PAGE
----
Three months later, Alice and Jacob were married. Papa and Grace stood beside them as they spoke their vows and Papa beamed with pride.
Alice and Grace became as close as sisters, and when Jacob was out of town supervising a new building he designed, they would meet for hot chocolate and a Bonbon at Tierney’s. There they would chat about life and love, and occasionally indulge in improper gossip, surrounding the local men who allegedly frequented a house of ill repute.
Grace was as full of life as Alice. Although not brave enough to defy tradition the way Alice did, she was certainly one of a kind and was what you might call, “a quiet, unobtrusive rebel.”
Alice loved to hear the childhood stories Grace told about Jacob. She was such a delightful, detail oriented story-teller, and ofttimes told them with a mischievous look in her eyes. Alice listened with focused intensity and relished every word, every nuance and every particular.
Trying to control her laughter, one day Grace told Alice the tale of the tree-house. “Jacob cut down trees and scavenged wood from anywhere he could find it,” she said. “He worked day and night, and mind you, he was only nine years old. He was determined to have the biggest and best tree-house ever.” She giggled as she said, “he said, ‘people from all over will come to see what I built!’.”
“He used our Papa’s ladder to climb up this huge oak tree that had divided itself into two separate trees, creating what Jacob thought would be the perfect place for his house. He lugged all those pieces of wood up that tree, and tied them together with weeds because he didn’t have any nails nor did he even have a hammer.”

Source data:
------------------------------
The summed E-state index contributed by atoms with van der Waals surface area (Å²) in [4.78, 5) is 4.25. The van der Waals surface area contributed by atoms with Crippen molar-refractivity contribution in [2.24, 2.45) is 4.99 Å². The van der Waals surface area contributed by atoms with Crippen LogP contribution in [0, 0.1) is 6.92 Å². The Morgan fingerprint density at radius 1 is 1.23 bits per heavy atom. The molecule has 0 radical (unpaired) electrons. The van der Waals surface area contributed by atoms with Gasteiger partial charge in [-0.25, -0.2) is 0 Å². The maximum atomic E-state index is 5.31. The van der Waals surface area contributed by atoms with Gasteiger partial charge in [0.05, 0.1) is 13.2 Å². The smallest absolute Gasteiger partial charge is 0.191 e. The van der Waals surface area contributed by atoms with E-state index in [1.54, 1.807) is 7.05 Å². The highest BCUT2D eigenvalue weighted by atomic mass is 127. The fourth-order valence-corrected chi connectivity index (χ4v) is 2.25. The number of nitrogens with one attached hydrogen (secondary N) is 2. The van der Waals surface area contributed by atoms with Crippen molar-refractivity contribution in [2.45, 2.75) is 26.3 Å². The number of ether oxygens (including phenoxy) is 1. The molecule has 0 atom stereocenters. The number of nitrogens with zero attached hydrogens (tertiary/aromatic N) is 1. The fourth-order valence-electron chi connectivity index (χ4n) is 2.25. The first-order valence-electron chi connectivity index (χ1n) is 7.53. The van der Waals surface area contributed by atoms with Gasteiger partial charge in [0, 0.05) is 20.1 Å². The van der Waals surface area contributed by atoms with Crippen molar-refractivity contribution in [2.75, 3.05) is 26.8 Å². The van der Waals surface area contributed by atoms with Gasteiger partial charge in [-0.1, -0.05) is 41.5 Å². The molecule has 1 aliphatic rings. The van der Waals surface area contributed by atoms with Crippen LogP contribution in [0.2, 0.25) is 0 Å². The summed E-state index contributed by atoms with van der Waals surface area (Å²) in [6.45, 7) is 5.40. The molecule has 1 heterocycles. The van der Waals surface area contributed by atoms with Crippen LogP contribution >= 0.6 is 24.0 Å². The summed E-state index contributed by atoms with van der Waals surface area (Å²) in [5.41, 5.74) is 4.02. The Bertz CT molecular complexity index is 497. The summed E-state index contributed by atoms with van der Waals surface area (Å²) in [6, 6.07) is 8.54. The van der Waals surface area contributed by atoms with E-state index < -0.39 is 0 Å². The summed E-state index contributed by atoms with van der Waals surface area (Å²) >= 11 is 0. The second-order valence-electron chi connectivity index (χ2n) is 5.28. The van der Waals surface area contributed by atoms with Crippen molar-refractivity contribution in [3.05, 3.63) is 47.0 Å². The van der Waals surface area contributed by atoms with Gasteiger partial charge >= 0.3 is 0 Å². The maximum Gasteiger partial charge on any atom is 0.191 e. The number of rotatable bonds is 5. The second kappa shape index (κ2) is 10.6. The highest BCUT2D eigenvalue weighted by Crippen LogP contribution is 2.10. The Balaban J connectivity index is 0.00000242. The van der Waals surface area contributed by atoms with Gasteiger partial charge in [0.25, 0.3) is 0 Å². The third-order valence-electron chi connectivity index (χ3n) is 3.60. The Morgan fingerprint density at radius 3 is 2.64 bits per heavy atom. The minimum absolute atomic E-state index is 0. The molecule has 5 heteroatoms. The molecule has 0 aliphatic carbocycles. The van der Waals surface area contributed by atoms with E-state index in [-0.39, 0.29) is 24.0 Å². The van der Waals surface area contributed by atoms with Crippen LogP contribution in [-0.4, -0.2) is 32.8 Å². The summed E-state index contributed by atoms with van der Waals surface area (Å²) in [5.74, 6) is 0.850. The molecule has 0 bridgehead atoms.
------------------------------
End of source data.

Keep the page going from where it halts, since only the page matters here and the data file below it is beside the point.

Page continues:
“He carved his name into one of the pieces of wood and tied it to the base of that big tree. Finally the day came when it was finished and Jacob was beside himself. He came inside and asked me to come look at it. Just as I got outside, he stepped into the tree-house and down it came. I was trying hard not to laugh, but you should have seen his little face.”
“He was hanging onto a limb, looking at what was now just a pile of wood. I remember how sad he looked, much like you would expect someone to look after their dreams had been dashed.”
“But,” she said. “Jacob was never one to surrender, and after having his first effort at building something fall down, he wanted to know why it fell down. That’s why he became a structural engineer. He wanted to understand weight distribution and what made some things last merely a few years or in his case, a few minutes, while others lasted a lifetime.”
Alice smiled and said, “yes. He has a sense of leaving a part of himself behind, I think. Something that is beautiful and lasting. Something that will be appreciated long after he’s gone. He’s such a wonderful man.” Grace smiled and said, “yes he is, and he’s a wonderful brother.”
Just six months after Alice and Jacob were married, Grace became gravely ill. The doctors were baffled as to the cause of her ailment and their treatment ranged from warm cinnamon milk to behind closed doors blood-letting, an almost abandoned and frowned upon practice, but desperation sometimes calls for unconventional methods.
Grace was languishing in a semi-conscious state. Alice and Jacob were at her side, hoping she could hear them tell her that it was okay for her to leave. “Go be with God,” Jacob whispered. After five days, Grace finally succumbed.
She was gone and they grieved, but she was no longer suffering and they were grateful. Her charming way of speaking and her captivating stories of days gone by were forever silenced, but she would not be forgotten. Alice and Jacob would always remember their darling Grace.
In lieu of a funeral, Alice and Jacob decided to have a memorial service for Grace. They would not mourn for her. They would celebrate her life with song and dance and yes, stories of their own.
Two weeks after Grace died, Alice went to see her Papa. She found him sitting in his chair, holding a picture of her mother.
To be continued___________